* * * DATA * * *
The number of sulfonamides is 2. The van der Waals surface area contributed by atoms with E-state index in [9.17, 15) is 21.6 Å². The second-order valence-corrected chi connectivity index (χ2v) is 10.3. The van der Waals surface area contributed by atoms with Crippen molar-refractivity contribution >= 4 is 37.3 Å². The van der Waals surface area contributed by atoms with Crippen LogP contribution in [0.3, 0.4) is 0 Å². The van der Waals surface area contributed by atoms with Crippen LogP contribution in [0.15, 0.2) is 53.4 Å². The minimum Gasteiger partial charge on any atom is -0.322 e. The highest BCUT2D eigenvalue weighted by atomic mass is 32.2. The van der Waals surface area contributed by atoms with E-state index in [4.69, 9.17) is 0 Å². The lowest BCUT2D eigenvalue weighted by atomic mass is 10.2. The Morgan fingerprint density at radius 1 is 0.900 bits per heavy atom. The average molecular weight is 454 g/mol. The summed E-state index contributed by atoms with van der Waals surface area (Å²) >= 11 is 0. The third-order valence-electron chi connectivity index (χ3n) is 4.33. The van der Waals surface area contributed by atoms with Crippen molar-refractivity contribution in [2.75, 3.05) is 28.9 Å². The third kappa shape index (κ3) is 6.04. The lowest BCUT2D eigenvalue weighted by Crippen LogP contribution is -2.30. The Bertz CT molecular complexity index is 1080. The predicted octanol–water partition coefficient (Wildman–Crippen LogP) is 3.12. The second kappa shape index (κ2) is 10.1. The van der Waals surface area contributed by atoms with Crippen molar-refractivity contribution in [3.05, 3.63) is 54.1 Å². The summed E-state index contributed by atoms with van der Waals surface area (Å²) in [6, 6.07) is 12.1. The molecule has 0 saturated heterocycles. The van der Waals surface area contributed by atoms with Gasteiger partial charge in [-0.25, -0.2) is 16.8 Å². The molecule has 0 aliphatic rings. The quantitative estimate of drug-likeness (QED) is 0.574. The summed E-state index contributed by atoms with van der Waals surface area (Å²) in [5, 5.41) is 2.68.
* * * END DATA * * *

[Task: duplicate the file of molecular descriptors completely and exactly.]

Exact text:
The number of sulfonamides is 2. The van der Waals surface area contributed by atoms with E-state index in [9.17, 15) is 21.6 Å². The second-order valence-corrected chi connectivity index (χ2v) is 10.3. The van der Waals surface area contributed by atoms with Crippen molar-refractivity contribution >= 4 is 37.3 Å². The van der Waals surface area contributed by atoms with Crippen LogP contribution in [0.3, 0.4) is 0 Å². The van der Waals surface area contributed by atoms with Crippen LogP contribution in [0.15, 0.2) is 53.4 Å². The minimum Gasteiger partial charge on any atom is -0.322 e. The highest BCUT2D eigenvalue weighted by atomic mass is 32.2. The van der Waals surface area contributed by atoms with E-state index in [4.69, 9.17) is 0 Å². The lowest BCUT2D eigenvalue weighted by atomic mass is 10.2. The Morgan fingerprint density at radius 1 is 0.900 bits per heavy atom. The average molecular weight is 454 g/mol. The summed E-state index contributed by atoms with van der Waals surface area (Å²) >= 11 is 0. The third-order valence-electron chi connectivity index (χ3n) is 4.33. The van der Waals surface area contributed by atoms with Crippen molar-refractivity contribution in [2.75, 3.05) is 28.9 Å². The third kappa shape index (κ3) is 6.04. The lowest BCUT2D eigenvalue weighted by Crippen LogP contribution is -2.30. The Bertz CT molecular complexity index is 1080. The predicted octanol–water partition coefficient (Wildman–Crippen LogP) is 3.12. The second kappa shape index (κ2) is 10.1. The van der Waals surface area contributed by atoms with Crippen molar-refractivity contribution in [3.05, 3.63) is 54.1 Å². The summed E-state index contributed by atoms with van der Waals surface area (Å²) in [6, 6.07) is 12.1. The molecule has 0 saturated heterocycles. The van der Waals surface area contributed by atoms with Gasteiger partial charge in [-0.25, -0.2) is 16.8 Å². The molecule has 0 aliphatic rings. The quantitative estimate of drug-likeness (QED) is 0.574. The summed E-state index contributed by atoms with van der Waals surface area (Å²) in [5, 5.41) is 2.68.